I love Seiko – maybe not so much Giugiaro... but I do love Seiko. From the sub-$300 Monster and Recraft through Prospex all the way to their incredible Grand Seiko Spring Drive, but it is exactly this fascination and care that results in strong frustration time after time when I have to encounter yet newer barriers between myself and their products (just read my two-paragraph rant at the beginning of Kenny's Grand Seiko two-tone article I linked to above to get a more complete picture).
Last year, the Range Rover Special Edition from Zenith really stood out, since it was the very first to use a black ceramicised aluminum case. Its modern look and construction presented an interesting take on the famous El Primero, and only three months later the two El Primero 36,000 vph with panda dials were added to Zenith's main line-up, again using those black aluminum cases.
When I introduced you to the new Classico Manufacture earlier this week, I mentioned that it was this model Ulysse Nardin chose as the flag bearer of the manufacture’s first in-house movement. While this watch is very much the same as that original model, and still utilizes that in-house caliber, the real appeal of the Grand Feu isn't its caliber, but rather, its enamel dial and the value-for-money proposition that comes with it.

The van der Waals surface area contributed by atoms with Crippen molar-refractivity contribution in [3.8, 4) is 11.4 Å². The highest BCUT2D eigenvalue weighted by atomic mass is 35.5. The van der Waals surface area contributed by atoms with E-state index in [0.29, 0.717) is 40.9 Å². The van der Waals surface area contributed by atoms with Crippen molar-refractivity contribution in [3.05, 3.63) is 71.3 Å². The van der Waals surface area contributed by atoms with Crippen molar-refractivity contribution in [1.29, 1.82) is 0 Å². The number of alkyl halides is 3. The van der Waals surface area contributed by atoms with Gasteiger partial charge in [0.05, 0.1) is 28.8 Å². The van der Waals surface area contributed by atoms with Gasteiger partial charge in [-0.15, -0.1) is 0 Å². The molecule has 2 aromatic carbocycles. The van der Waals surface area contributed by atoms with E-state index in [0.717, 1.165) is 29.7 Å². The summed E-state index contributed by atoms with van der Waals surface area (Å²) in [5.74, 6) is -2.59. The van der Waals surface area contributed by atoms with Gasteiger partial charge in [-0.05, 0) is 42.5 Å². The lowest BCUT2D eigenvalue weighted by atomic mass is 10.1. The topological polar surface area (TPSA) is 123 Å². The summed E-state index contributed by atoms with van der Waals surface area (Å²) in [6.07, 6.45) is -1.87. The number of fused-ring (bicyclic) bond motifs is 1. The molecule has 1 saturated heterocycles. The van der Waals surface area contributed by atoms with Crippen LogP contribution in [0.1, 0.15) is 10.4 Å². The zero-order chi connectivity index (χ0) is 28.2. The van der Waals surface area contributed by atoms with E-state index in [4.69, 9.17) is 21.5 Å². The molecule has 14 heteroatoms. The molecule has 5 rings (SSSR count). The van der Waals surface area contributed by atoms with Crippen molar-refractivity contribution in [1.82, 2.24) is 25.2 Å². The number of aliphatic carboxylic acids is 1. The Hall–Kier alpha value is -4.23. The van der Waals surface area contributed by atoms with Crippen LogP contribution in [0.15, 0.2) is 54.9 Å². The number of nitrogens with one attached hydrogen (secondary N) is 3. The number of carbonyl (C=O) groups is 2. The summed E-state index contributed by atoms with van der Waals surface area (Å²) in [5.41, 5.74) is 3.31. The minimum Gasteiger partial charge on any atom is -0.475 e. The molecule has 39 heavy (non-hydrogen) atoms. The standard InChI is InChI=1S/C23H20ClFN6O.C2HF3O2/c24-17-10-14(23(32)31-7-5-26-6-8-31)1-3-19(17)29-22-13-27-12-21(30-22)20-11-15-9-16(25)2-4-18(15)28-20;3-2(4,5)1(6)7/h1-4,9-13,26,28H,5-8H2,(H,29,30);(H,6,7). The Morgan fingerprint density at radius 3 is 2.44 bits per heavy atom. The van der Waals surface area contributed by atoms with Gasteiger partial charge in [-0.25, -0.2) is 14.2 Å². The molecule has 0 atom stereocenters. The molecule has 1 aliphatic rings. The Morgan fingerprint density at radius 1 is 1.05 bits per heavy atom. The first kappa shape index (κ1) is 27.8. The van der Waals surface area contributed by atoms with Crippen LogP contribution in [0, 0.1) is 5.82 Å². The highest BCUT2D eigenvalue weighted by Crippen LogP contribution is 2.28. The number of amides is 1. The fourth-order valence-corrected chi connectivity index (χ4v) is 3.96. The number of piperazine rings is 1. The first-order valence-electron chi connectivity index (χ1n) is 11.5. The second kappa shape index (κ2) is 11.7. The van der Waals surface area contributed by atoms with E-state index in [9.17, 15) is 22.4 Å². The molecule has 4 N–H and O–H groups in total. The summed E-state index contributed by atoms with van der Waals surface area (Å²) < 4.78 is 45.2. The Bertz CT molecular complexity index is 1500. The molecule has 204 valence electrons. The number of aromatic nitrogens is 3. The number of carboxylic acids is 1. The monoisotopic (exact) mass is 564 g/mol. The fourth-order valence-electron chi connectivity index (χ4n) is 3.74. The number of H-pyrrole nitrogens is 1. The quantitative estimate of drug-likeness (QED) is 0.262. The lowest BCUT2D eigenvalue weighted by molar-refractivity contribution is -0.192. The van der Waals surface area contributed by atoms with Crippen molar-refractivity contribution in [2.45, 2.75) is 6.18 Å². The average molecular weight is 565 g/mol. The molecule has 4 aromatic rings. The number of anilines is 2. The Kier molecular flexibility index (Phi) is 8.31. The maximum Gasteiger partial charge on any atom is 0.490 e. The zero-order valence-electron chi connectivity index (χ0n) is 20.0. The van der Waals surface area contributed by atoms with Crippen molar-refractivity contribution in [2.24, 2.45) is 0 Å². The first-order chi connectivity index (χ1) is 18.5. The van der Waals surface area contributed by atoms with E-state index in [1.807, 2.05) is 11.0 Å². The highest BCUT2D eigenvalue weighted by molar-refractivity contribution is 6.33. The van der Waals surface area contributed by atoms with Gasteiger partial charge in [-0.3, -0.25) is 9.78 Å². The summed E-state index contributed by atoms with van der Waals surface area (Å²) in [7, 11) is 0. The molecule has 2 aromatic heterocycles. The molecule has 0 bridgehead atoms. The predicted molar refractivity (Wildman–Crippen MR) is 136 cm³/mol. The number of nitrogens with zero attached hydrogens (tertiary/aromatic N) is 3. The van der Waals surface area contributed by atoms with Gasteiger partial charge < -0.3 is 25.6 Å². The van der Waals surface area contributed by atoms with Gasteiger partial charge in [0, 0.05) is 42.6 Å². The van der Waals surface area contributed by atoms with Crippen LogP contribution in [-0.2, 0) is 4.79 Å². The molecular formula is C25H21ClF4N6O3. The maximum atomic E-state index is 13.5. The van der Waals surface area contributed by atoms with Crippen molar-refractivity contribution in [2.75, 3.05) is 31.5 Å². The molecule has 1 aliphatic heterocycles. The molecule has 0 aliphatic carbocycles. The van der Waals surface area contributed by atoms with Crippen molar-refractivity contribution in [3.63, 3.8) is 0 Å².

This latest creation from the Manufacture offers a large twin-aperture date display, along with a week of the year indication showing the number of the week (and consequently also the month) around the rim of its dial with a distinctive blued serpentine hand. Although not often seen on timepieces, this function is particularly appreciated by businessmen which often use the week number for their planning.
At the Salon International de la Haute Horlogerie, held last January in Geneva, Roger Dubuis announced its brand-new alliance with Pirelli, a pioneer in technical and industrial innovations and the exclusive supplier of premium tyres for the Formula One Championship since 2011.